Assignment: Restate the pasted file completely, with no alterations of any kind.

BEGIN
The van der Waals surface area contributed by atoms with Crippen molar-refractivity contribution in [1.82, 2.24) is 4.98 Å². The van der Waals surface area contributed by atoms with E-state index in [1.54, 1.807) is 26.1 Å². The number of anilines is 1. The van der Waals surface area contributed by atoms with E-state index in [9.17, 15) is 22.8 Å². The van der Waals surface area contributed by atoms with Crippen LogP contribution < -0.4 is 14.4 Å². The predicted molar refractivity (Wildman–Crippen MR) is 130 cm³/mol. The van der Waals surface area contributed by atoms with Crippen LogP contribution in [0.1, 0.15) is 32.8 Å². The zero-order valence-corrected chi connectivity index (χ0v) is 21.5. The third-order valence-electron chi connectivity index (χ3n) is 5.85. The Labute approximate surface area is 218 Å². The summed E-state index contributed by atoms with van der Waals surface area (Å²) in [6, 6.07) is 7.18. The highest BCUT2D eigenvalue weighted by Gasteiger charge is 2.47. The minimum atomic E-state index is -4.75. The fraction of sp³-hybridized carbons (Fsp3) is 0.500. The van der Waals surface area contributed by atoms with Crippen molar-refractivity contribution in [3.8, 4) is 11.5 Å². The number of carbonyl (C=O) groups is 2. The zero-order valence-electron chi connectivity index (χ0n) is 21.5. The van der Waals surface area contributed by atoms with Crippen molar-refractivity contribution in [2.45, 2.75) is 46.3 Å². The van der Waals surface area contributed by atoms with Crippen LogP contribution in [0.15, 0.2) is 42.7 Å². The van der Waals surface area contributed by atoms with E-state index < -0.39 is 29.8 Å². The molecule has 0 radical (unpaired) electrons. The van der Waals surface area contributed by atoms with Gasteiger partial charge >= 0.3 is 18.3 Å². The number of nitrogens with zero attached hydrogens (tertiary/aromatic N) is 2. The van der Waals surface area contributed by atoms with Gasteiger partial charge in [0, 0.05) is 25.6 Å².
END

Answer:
The van der Waals surface area contributed by atoms with Crippen molar-refractivity contribution in [1.82, 2.24) is 4.98 Å². The van der Waals surface area contributed by atoms with E-state index in [1.54, 1.807) is 26.1 Å². The number of anilines is 1. The van der Waals surface area contributed by atoms with E-state index in [9.17, 15) is 22.8 Å². The van der Waals surface area contributed by atoms with Crippen LogP contribution < -0.4 is 14.4 Å². The predicted molar refractivity (Wildman–Crippen MR) is 130 cm³/mol. The van der Waals surface area contributed by atoms with Crippen LogP contribution in [0.1, 0.15) is 32.8 Å². The zero-order valence-corrected chi connectivity index (χ0v) is 21.5. The third-order valence-electron chi connectivity index (χ3n) is 5.85. The Labute approximate surface area is 218 Å². The summed E-state index contributed by atoms with van der Waals surface area (Å²) in [6, 6.07) is 7.18. The highest BCUT2D eigenvalue weighted by Gasteiger charge is 2.47. The minimum atomic E-state index is -4.75. The fraction of sp³-hybridized carbons (Fsp3) is 0.500. The van der Waals surface area contributed by atoms with Crippen molar-refractivity contribution in [3.8, 4) is 11.5 Å². The number of carbonyl (C=O) groups is 2. The zero-order valence-electron chi connectivity index (χ0n) is 21.5. The van der Waals surface area contributed by atoms with Crippen molar-refractivity contribution in [2.45, 2.75) is 46.3 Å². The van der Waals surface area contributed by atoms with Crippen LogP contribution in [0.15, 0.2) is 42.7 Å². The van der Waals surface area contributed by atoms with E-state index < -0.39 is 29.8 Å². The molecule has 0 radical (unpaired) electrons. The van der Waals surface area contributed by atoms with Gasteiger partial charge >= 0.3 is 18.3 Å². The number of nitrogens with zero attached hydrogens (tertiary/aromatic N) is 2. The van der Waals surface area contributed by atoms with Gasteiger partial charge in [0, 0.05) is 25.6 Å².